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Annu Rev Pathol. 2017 Jan 24;12:547-571. doi: 10.1146/annurev-pathol-052016-100138.

Focal Cortical Dysplasia: Gene Mutations, Cell Signaling, and Therapeutic Implications.

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Shriners Hospitals Pediatric Research Center, Lewis Katz School of Medicine, Temple University, Philadelphia, Pennsylvania 19140; email:
Department of Neurology, University of Maryland School of Medicine, Baltimore, Maryland 21201; email:


Focal cortical dysplasias (FCDs) are malformations of cortical development (MCDs) that are highly associated with medication-resistant epilepsy and are the most common cause of neocortical epilepsy in children. FCDs are a heterogeneous group of developmental disorders caused by germline or somatic mutations that occur in genes regulating the PI3K/Akt/mTOR pathway-a key pathway in neuronal growth and migration. Accordingly, FCDs are characterized by abnormal cortical lamination, cell morphology (e.g., cytomegaly), and cellular polarity. In some FCD subtypes, balloon cells express proteins typically seen in neuroglial progenitor cells. Because recurrent intractable seizures are a common feature of FCDs, epileptogenic electrophysiological properties are also observed in addition to local inflammation. Here, we will summarize the current literature regarding FCDs, addressing the current classification system, histopathology, molecular genetics, electrophysiology, and transcriptome and cell signaling changes.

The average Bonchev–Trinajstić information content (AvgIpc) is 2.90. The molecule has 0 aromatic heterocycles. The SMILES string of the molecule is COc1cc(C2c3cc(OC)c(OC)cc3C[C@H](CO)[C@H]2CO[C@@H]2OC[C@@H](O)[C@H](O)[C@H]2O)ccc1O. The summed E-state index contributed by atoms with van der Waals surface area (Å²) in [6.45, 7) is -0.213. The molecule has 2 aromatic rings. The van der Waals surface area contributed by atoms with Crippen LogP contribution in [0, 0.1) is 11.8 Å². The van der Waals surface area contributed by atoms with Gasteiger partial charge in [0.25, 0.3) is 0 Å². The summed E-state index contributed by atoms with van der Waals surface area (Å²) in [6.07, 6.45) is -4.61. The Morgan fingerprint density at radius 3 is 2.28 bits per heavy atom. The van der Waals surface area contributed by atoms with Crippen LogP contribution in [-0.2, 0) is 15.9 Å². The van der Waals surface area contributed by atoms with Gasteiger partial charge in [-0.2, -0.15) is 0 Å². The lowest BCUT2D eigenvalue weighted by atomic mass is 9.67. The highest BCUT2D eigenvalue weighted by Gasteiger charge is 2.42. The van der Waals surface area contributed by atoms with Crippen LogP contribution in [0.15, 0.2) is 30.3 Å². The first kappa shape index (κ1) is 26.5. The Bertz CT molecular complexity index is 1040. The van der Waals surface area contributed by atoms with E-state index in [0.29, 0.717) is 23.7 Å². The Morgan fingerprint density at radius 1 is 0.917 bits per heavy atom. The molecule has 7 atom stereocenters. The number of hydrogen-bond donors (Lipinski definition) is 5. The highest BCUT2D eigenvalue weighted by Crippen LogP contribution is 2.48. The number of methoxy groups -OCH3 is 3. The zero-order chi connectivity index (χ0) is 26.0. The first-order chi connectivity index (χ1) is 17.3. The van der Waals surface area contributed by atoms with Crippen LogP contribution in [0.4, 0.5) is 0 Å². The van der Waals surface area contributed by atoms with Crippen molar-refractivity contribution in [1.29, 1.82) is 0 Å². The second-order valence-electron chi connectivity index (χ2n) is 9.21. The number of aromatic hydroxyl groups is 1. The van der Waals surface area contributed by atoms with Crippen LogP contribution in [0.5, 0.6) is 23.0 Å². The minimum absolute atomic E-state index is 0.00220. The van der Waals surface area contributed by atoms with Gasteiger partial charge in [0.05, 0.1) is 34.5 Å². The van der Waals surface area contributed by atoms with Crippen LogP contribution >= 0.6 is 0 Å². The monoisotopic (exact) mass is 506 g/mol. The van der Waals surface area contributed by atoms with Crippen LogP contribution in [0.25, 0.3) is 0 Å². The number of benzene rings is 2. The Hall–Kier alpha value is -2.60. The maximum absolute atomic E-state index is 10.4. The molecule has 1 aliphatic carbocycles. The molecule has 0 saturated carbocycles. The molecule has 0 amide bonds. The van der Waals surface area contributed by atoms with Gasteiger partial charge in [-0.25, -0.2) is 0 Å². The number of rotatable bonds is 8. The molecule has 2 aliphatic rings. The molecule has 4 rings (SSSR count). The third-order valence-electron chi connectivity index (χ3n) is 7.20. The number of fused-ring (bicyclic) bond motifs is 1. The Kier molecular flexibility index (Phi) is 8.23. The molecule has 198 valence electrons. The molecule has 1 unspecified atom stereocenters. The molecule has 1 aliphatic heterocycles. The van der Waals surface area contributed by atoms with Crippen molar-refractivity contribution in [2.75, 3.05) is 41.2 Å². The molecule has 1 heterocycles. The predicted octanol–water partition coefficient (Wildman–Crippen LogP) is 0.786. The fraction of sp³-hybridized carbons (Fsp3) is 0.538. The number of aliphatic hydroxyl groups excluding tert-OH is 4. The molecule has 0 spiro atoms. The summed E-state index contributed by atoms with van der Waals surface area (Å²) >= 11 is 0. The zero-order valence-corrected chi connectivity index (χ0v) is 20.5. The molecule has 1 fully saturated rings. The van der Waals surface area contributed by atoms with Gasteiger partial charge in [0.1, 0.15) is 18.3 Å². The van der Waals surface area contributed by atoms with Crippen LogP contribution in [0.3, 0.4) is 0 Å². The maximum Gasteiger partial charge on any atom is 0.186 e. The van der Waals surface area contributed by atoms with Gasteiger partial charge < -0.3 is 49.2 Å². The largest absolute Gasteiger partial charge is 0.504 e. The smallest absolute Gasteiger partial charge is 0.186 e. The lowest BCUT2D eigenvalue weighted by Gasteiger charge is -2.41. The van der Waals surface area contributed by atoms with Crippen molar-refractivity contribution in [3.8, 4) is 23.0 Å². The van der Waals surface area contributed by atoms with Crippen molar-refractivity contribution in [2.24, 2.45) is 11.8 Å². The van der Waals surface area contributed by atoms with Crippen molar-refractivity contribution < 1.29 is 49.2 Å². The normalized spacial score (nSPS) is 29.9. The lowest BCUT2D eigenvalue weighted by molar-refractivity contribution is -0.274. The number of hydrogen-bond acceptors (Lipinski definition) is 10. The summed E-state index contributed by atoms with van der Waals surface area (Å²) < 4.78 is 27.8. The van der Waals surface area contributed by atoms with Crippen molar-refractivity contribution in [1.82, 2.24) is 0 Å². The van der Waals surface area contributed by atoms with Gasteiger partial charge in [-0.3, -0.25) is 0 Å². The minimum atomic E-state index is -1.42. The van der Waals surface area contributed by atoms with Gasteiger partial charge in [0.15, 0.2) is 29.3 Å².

developmental biology; focal cortical dysplasia electrophysiology; inflammation; mTOR; mTORopathy; molecular genetics; transcriptome

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